In closing, I assure the member that these programs and services support healthy pregnancies, healthy births, and healthy child development for first nations in Ontario.
Health January 28th, 2015
Mr. Speaker, I stand in the House today to speak to our government's continued support for sonograph services to ensure better maternal and child health outcomes for first nations in northwestern Ontario.
This year alone our government is investing over $23 million to support healthy child development programming and services in first nation communities in Ontario. The maternal child health program specifically has received $4 million in the 2014-15 fiscal year.
In addition to the maternal child health program, Canada also invests $2 million per year in the Canada prenatal nutrition program for first nations in Ontario. This program focuses on pregnant women and women with infants up to 12 months of age, supporting activities related to nutrition screening, education and counselling, maternal nourishment and breastfeeding promotion and support.
Our government also supports a number of other programs and services related to maternal and child health for first nations in Ontario. These include the aboriginal head start on reserve program, the fetal alcohol spectrum disorder program and the children's oral health initiative.
This support is paying off. Indeed, we are seeing significant improvements in first nation communities with this programming, such as higher proportions of first nation children being breastfed for longer than six months, and increased screening for developmental milestones, prenatal risk factors and existing health conditions.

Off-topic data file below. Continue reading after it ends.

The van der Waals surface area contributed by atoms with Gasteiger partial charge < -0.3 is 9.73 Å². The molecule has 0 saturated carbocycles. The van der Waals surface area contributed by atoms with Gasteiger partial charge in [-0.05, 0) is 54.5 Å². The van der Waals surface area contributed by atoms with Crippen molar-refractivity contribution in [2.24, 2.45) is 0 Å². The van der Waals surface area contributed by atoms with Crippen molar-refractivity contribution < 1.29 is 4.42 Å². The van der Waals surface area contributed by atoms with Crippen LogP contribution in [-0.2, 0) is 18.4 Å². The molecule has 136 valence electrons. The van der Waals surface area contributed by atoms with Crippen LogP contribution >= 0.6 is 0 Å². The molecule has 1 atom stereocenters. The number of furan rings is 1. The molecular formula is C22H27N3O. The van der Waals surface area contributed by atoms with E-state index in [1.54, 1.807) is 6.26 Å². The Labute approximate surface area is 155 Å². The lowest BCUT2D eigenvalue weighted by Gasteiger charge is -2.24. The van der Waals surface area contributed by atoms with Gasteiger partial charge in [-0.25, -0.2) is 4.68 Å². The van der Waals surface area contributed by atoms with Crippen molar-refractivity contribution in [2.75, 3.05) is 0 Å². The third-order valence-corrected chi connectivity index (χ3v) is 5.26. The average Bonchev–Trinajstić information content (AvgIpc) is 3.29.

Specifically on the issue of the provision of ultrasounds, through the maternal child health program, Health Canada funds the Sioux Lookout Meno Ya Win Health Centre to provide ultrasound services to remote communities in northwestern Ontario, including travel for a sonographer to perform the ultrasounds.
In response to the questions posed by the official opposition's deputy critic for aboriginal health, under the arrangement with the health centre, if the current sonographer retires, it is expected that the health centre will undergo a recruitment strategy to ensure continued ultrasound-sonography services.
Further, the deputy critic had concerns over the weight of the equipment, suggesting that it could adversely affect qualified women from being recruited. I understand that the previous mobile unit weighed in excess of 100 pounds. However, Health Canada invested in a new unit in 2013, which weighs approximately 10 to15 pounds.
Regarding concerns about the weight of additional supplies that are also carried from community to community, I understand that it is possible that a stock supply of support items, such as paperwork, ultrasound bags and scan gel, be sent to the communities in advance and that Health Canada's nursing stations are willing to hold these supplies for the sonographer's use exclusively.
I understand that the sonographer must also carry a cart, which holds the ultrasound equipment during a procedure, from community to community. To further reduce the weight burden for the sonographer, my departmental officials will open a dialogue with the Sioux Lookout Meno Ya Win Health Centre to explore options for purchasing sonography carts which can remain on site in high volume communities.
Regarding options other than having the sonographer travel, the option of bringing clients to a central location for scans is not an ideal resolution to this issue. For example, in 2013-14, through funding provided by Health Canada, the sonographer made 35 trips to remote communities in northwestern Ontario and conducted 634 ultrasounds. It would be more cost-effective and efficient for the sonographer to travel than for the clients to travel.